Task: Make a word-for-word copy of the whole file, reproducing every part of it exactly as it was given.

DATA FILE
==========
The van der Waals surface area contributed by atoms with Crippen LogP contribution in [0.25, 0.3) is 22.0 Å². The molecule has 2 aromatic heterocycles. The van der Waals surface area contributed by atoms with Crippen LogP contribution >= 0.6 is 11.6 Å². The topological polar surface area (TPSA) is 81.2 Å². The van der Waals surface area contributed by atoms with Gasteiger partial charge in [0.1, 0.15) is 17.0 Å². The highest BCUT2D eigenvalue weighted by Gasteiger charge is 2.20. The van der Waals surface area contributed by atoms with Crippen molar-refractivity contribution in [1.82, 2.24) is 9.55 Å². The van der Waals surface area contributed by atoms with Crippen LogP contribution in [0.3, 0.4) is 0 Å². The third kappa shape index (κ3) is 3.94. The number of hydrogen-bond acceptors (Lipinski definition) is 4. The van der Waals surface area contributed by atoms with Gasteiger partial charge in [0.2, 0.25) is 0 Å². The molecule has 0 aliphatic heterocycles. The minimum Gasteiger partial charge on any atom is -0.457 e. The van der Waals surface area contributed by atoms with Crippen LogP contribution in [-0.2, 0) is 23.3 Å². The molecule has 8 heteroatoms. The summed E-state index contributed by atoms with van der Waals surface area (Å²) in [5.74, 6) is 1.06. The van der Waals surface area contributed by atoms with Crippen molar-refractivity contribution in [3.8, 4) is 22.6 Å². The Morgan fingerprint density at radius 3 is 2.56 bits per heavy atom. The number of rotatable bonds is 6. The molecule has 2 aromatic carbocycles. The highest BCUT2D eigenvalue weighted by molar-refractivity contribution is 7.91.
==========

The van der Waals surface area contributed by atoms with Crippen LogP contribution in [0.25, 0.3) is 22.0 Å². The molecule has 2 aromatic heterocycles. The van der Waals surface area contributed by atoms with Crippen LogP contribution >= 0.6 is 11.6 Å². The topological polar surface area (TPSA) is 81.2 Å². The van der Waals surface area contributed by atoms with Gasteiger partial charge in [0.1, 0.15) is 17.0 Å². The highest BCUT2D eigenvalue weighted by Gasteiger charge is 2.20. The van der Waals surface area contributed by atoms with Crippen molar-refractivity contribution in [1.82, 2.24) is 9.55 Å². The van der Waals surface area contributed by atoms with Crippen LogP contribution in [0.3, 0.4) is 0 Å². The third kappa shape index (κ3) is 3.94. The number of hydrogen-bond acceptors (Lipinski definition) is 4. The van der Waals surface area contributed by atoms with Gasteiger partial charge in [0.2, 0.25) is 0 Å². The molecule has 0 aliphatic heterocycles. The minimum Gasteiger partial charge on any atom is -0.457 e. The van der Waals surface area contributed by atoms with Crippen LogP contribution in [-0.2, 0) is 23.3 Å². The molecule has 8 heteroatoms. The summed E-state index contributed by atoms with van der Waals surface area (Å²) in [5.74, 6) is 1.06. The van der Waals surface area contributed by atoms with Crippen molar-refractivity contribution in [3.8, 4) is 22.6 Å². The Morgan fingerprint density at radius 3 is 2.56 bits per heavy atom. The number of rotatable bonds is 6. The molecule has 2 aromatic carbocycles. The highest BCUT2D eigenvalue weighted by molar-refractivity contribution is 7.91.